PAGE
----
16. My lab is 10 years old all of the sudden he gets on the counters and takes things and every morning I’m cleaning up garbage if I forget to hide it he is driving me crazy he never used to be this way I love him to pieces but I have been resorted to putting him in his crate even during the day now when I can’t keep my eyes on him it’s almost like he went back to puppy stage

  17. I have a 11 month old female Chocolate Lab. I have had heard her since she was 3 weeks old, she was taken from her litter, due to an abscess and drain tube and I bottle fed her. My only issue with her now is she has became food aggressive. I have tried several things from hand feeding, and sitting with her, holding her food bowl while she eats. Adding treats to her food. She in the beginning stages of this behavior was worse when my husband fed, and better with me. Now she growls at me, tries to place herself between me and her food. I also tried tried making her sit and stay while filling her bowl and not eating until I gave her the command to do so. However, her aggressive tendency are becoming more frequent and I need some advice on what to try. Thanks for any help!

  18. Help my lab is so attached to me… he about to be 4 but still only wants me around to eat or even go to the bathroom.. I have to go outside with him or he won’t go.. I have tried to have him go outside and he will just sit by the door till I walk outside with him.. he won’t eat till I come home.. my roommate will feed him and he won’t eat it till I walk in the door.. it really sucks cause I’m in the army and have to leave a lot

  19. Our beautiful black lab is four years old and pretty well behaved – except, he chases cats. He lives with a cat, who he does chase when the cat runs, but generally they get on well. The problem is when he sees a strange cat, he is off the lead and the cat can run. I think he would kill the cat if he caught it, which would be intolerable. In your experience do Labradors catch and eat cats? What can I do?
    Thank you.

  20. HELP! I have a 9 year old female, sweet as can be, but about 8 months ago she started peeing in the house, in the same spot. We did the whole vet thing and she was fine. I re arranged the furnishings and it stopped for about 1 week, then she started on a rug. I’ve done everything from pads to coming home every 3 hours to no water and restricted water…..ive gone through three nice rugs and Im at my wits end….anyone with a similar situation?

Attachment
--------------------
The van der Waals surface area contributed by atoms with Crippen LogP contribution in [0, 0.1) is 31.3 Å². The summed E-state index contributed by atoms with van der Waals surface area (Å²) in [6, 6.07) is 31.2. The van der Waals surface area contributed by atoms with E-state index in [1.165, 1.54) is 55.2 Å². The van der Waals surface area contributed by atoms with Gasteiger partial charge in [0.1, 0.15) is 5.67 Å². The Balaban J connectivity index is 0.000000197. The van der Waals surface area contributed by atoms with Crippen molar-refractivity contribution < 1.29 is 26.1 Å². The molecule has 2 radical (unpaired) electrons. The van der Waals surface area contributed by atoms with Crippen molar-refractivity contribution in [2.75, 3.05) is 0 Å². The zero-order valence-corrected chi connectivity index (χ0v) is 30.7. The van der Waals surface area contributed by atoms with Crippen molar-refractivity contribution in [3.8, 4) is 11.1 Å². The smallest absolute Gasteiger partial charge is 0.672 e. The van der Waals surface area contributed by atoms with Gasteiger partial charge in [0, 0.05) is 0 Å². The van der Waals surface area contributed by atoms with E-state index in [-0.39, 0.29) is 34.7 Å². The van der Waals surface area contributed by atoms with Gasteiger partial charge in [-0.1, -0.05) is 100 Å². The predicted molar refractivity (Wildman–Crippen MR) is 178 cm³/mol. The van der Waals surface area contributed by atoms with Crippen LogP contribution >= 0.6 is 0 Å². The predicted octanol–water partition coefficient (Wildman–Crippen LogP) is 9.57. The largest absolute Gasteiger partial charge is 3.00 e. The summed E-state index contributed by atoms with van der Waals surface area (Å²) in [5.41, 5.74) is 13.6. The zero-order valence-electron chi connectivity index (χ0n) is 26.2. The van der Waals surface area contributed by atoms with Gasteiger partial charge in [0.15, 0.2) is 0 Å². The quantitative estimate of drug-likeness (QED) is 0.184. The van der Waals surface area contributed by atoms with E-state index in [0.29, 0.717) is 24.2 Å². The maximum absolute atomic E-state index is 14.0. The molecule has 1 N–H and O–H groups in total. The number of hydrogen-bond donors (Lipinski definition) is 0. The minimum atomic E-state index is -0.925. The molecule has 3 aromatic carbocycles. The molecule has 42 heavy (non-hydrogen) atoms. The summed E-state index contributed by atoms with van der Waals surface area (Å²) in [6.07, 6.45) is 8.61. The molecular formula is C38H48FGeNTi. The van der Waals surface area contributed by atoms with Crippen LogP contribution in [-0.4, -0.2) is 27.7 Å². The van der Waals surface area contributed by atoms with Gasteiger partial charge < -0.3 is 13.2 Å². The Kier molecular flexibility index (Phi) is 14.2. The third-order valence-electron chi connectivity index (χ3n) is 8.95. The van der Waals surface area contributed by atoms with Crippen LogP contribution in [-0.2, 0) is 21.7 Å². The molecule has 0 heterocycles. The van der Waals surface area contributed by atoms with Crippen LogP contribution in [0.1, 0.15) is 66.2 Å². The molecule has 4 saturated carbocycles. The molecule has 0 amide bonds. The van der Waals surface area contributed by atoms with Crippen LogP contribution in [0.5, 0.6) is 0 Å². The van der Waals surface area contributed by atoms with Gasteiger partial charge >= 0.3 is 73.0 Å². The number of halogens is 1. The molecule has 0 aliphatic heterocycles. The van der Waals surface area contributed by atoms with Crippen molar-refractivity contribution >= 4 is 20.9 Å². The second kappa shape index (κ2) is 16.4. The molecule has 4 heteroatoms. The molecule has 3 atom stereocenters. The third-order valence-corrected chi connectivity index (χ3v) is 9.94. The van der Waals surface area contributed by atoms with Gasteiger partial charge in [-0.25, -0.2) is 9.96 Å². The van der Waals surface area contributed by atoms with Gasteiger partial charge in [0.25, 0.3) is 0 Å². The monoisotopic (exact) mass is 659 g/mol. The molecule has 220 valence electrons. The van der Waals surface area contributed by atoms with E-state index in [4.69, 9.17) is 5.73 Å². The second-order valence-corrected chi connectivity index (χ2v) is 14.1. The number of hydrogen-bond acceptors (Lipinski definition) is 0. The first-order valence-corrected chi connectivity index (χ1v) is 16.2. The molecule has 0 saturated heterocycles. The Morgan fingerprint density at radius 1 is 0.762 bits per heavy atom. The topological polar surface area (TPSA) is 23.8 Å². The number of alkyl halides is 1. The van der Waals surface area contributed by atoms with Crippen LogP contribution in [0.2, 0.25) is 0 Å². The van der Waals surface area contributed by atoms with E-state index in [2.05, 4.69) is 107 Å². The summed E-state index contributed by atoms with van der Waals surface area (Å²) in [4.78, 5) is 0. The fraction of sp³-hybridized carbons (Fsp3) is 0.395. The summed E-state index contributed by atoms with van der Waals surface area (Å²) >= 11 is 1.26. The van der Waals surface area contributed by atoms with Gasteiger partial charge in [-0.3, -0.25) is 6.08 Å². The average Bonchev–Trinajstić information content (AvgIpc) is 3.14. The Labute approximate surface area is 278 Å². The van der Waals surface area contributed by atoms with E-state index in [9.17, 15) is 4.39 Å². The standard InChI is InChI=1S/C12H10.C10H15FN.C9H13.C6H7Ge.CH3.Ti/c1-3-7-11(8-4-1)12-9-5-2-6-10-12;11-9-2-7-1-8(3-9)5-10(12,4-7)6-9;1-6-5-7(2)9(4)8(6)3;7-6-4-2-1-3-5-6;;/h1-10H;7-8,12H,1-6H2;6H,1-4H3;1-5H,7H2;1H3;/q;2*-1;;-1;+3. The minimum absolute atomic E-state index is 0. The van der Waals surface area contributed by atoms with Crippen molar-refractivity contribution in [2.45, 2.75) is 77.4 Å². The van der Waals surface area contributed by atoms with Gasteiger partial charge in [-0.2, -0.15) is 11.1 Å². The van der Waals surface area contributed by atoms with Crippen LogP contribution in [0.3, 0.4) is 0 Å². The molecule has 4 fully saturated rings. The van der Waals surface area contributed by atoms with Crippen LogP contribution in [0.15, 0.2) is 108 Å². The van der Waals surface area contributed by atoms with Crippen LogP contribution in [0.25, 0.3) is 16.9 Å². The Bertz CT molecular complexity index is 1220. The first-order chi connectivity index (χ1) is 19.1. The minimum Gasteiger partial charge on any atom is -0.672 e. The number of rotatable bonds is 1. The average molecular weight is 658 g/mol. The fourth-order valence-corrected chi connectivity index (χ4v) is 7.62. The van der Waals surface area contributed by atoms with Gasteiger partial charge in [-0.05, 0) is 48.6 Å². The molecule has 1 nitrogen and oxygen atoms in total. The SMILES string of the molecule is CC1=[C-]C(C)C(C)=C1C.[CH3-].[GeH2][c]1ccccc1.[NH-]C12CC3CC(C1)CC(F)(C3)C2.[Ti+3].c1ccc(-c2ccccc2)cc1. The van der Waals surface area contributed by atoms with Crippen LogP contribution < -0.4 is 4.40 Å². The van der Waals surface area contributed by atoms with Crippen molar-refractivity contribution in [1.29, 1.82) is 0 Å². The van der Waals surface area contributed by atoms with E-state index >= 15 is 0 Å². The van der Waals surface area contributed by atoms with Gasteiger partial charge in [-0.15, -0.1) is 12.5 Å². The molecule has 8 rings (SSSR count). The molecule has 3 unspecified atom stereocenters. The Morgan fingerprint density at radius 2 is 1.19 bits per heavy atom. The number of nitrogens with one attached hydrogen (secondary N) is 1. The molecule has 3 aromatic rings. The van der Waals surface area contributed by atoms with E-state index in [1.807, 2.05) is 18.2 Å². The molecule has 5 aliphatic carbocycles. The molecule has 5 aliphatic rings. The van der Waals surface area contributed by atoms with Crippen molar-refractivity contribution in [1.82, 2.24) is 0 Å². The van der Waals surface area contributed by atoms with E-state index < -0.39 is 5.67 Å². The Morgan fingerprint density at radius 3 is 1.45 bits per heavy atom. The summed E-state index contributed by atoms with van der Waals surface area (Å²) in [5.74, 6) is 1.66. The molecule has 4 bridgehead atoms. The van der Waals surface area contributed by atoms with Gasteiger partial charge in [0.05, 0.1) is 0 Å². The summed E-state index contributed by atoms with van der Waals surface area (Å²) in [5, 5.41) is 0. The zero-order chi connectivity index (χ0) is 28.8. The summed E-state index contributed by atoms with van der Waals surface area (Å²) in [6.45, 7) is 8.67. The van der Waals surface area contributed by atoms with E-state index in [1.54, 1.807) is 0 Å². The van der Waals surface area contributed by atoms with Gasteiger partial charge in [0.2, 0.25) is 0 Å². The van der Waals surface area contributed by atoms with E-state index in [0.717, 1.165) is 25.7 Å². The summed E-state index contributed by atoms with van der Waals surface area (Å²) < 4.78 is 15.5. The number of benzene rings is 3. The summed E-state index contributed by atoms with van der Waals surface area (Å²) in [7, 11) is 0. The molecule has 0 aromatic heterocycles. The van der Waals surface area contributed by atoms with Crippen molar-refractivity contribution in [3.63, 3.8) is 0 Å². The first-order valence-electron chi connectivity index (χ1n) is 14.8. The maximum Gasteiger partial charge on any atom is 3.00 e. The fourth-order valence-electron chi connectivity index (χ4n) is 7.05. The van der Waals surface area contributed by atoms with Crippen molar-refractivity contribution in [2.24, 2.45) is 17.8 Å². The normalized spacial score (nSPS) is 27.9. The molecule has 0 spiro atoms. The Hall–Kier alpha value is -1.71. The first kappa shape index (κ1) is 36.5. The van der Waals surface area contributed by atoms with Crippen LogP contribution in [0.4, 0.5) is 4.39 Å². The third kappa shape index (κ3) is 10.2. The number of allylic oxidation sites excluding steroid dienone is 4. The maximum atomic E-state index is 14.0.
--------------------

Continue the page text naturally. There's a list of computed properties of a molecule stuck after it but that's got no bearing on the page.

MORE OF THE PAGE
21. My 3 year lab has started winning and off her food she only whinnes with toys it only been two days she is drinking and will only play at the park

  22. We just got a 3 and half month old Lab Puppy, she was living in a big yard with so many kennels and about 50 other Labs… We’ve had her for about 4 to 5 hours now but she seems to be scared, which I can understand, can you tell me what I can do to help her to relax and about how long it will take to get her to feel comfortable here in her forever home?

  23. Hi Phipps we have a 4 year old male black lab he is a really good boy except for one problem when he has a cuddle with me he constantly chews the right sleeve of my jumper he do sent do it to anyone else except me I have several jumpers I have had to cut the sleeves to make them wearable does anyone have any answers I’m quickly running out of tops

  24. Hi i have a 1yr old lab puppy and he is so sweet and adorable. .. untill i walk him. He is really vicious towards other dogs, its gotton to the point where i have just bought a bark collar for him to wear whilst walking (havent tested it yet). I have just finished obedience school with him but it was a flop cause i spent most of the time away from everyone else as he just wouldnt settle. He is trained to sit, wait etc, and when i walk him he is fine, untill he sees another dog, then he just goes to run and attack! … he has actually pulled so hard to the point i fell on my belly and he dragged me along the ground. …. has anyone else had this problem with there labs???

  25. Hi Pippa ..my three year old lab has started barking at people and running away ..I’m finding it distressing as my other lab is so good .will keeping her on the lead help and walking her separate from her brother
    Regards
    Sylvia Dadd

  26. My 2 year old rescue loves walks, but she is super strong and every time she see’s a bunny, raccoon or large bird she darts for it. I’ve hurt my wrist and have had to put the leash around me. She walks next to me obediently until she is distracted by wild animals. Any advice?

  27. Hi I have a 12 week old chocolate lab female pup who when I am at home is good as can be for a pup and goes to the toilet nicely. However 3 days a week I’ve had to go back to work and she seems to just poo everywhere. To begin with I thought it might have been us being to confident that she had the toilet training down but I’m now starting to get the impression this is being done out of spite now for leaving her. Can anyone suggest how to overcome this please. Many thanks

    • Puppies never empty themselves out of spite. Which is good news for you, because that would be very hard to fix. Here are the 15 reasons that puppy parents have problems with toilet training. Check out number 4 – you are probably making your puppy wait too long between toilet breaks. So you’ll need to arrange for someone to come and let her out while you are at work. Or teach her to poo and pee on puppy pads. You’ll find instructions for that in our house training guide